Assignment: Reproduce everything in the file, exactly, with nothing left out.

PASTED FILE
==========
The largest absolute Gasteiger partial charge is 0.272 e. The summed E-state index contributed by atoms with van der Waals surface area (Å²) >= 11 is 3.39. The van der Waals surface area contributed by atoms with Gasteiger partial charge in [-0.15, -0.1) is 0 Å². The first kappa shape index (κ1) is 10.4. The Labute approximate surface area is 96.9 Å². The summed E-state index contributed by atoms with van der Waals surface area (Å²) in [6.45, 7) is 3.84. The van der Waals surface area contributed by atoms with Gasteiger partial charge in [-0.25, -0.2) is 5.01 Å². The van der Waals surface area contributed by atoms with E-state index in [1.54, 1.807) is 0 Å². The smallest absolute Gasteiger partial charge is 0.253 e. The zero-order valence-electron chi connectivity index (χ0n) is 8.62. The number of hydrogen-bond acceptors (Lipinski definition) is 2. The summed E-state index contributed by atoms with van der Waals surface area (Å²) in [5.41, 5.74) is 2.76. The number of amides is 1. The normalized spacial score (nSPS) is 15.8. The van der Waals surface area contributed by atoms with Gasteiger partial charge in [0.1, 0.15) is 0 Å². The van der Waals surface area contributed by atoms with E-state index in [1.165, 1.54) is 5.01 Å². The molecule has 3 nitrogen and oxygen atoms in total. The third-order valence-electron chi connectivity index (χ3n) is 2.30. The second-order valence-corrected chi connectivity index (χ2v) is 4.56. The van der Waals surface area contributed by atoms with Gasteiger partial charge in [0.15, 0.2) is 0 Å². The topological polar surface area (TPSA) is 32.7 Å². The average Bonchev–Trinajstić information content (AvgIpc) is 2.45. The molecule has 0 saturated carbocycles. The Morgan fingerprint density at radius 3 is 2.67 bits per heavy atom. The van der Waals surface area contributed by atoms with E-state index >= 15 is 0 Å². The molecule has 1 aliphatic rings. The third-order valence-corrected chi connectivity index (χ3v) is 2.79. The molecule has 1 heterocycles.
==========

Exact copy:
The largest absolute Gasteiger partial charge is 0.272 e. The summed E-state index contributed by atoms with van der Waals surface area (Å²) >= 11 is 3.39. The van der Waals surface area contributed by atoms with Gasteiger partial charge in [-0.15, -0.1) is 0 Å². The first kappa shape index (κ1) is 10.4. The Labute approximate surface area is 96.9 Å². The summed E-state index contributed by atoms with van der Waals surface area (Å²) in [6.45, 7) is 3.84. The van der Waals surface area contributed by atoms with Gasteiger partial charge in [-0.25, -0.2) is 5.01 Å². The van der Waals surface area contributed by atoms with E-state index in [1.54, 1.807) is 0 Å². The smallest absolute Gasteiger partial charge is 0.253 e. The zero-order valence-electron chi connectivity index (χ0n) is 8.62. The number of hydrogen-bond acceptors (Lipinski definition) is 2. The summed E-state index contributed by atoms with van der Waals surface area (Å²) in [5.41, 5.74) is 2.76. The number of amides is 1. The normalized spacial score (nSPS) is 15.8. The van der Waals surface area contributed by atoms with Gasteiger partial charge in [0.1, 0.15) is 0 Å². The van der Waals surface area contributed by atoms with E-state index in [1.165, 1.54) is 5.01 Å². The molecule has 3 nitrogen and oxygen atoms in total. The third-order valence-electron chi connectivity index (χ3n) is 2.30. The second-order valence-corrected chi connectivity index (χ2v) is 4.56. The van der Waals surface area contributed by atoms with Gasteiger partial charge in [0.15, 0.2) is 0 Å². The topological polar surface area (TPSA) is 32.7 Å². The average Bonchev–Trinajstić information content (AvgIpc) is 2.45. The molecule has 0 saturated carbocycles. The Morgan fingerprint density at radius 3 is 2.67 bits per heavy atom. The van der Waals surface area contributed by atoms with E-state index >= 15 is 0 Å². The molecule has 1 aliphatic rings. The third-order valence-corrected chi connectivity index (χ3v) is 2.79. The molecule has 1 heterocycles.